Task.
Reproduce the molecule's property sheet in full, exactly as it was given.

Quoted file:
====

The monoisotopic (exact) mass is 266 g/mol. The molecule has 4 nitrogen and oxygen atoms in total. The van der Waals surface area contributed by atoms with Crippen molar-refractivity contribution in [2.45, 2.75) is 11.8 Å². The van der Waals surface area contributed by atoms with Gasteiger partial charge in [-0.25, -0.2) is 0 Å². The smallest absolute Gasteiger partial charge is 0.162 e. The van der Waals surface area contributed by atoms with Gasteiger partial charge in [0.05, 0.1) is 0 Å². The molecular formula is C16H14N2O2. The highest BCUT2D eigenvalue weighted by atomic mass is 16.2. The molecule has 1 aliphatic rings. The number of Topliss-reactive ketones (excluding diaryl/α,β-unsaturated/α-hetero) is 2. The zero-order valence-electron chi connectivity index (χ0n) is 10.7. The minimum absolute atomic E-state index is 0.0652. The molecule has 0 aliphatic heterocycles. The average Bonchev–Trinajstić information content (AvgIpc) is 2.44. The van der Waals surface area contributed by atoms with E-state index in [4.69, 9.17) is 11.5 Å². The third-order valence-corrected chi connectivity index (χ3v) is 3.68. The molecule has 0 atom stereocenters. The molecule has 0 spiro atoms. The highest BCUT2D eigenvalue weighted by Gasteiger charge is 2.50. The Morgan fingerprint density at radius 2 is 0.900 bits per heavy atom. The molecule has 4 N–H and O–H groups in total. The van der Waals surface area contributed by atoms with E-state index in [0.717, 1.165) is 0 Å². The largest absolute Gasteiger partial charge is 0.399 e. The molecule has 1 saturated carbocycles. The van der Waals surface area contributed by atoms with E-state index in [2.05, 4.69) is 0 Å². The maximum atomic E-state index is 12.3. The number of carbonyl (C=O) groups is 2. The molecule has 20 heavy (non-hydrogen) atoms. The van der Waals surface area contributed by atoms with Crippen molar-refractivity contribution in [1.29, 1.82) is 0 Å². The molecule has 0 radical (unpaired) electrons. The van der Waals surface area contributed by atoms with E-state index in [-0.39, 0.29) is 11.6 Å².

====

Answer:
The monoisotopic (exact) mass is 266 g/mol. The molecule has 4 nitrogen and oxygen atoms in total. The van der Waals surface area contributed by atoms with Crippen molar-refractivity contribution in [2.45, 2.75) is 11.8 Å². The van der Waals surface area contributed by atoms with Gasteiger partial charge in [-0.25, -0.2) is 0 Å². The smallest absolute Gasteiger partial charge is 0.162 e. The van der Waals surface area contributed by atoms with Gasteiger partial charge in [0.05, 0.1) is 0 Å². The molecular formula is C16H14N2O2. The highest BCUT2D eigenvalue weighted by atomic mass is 16.2. The molecule has 1 aliphatic rings. The number of Topliss-reactive ketones (excluding diaryl/α,β-unsaturated/α-hetero) is 2. The zero-order valence-electron chi connectivity index (χ0n) is 10.7. The minimum absolute atomic E-state index is 0.0652. The molecule has 0 aliphatic heterocycles. The average Bonchev–Trinajstić information content (AvgIpc) is 2.44. The van der Waals surface area contributed by atoms with E-state index in [4.69, 9.17) is 11.5 Å². The third-order valence-corrected chi connectivity index (χ3v) is 3.68. The molecule has 0 atom stereocenters. The molecule has 0 spiro atoms. The highest BCUT2D eigenvalue weighted by Gasteiger charge is 2.50. The Morgan fingerprint density at radius 2 is 0.900 bits per heavy atom. The molecule has 4 N–H and O–H groups in total. The van der Waals surface area contributed by atoms with E-state index in [0.717, 1.165) is 0 Å². The largest absolute Gasteiger partial charge is 0.399 e. The molecule has 1 saturated carbocycles. The van der Waals surface area contributed by atoms with E-state index in [2.05, 4.69) is 0 Å². The maximum atomic E-state index is 12.3. The number of carbonyl (C=O) groups is 2. The molecule has 20 heavy (non-hydrogen) atoms. The van der Waals surface area contributed by atoms with Crippen molar-refractivity contribution in [1.29, 1.82) is 0 Å². The molecule has 0 radical (unpaired) electrons. The van der Waals surface area contributed by atoms with E-state index in [-0.39, 0.29) is 11.6 Å².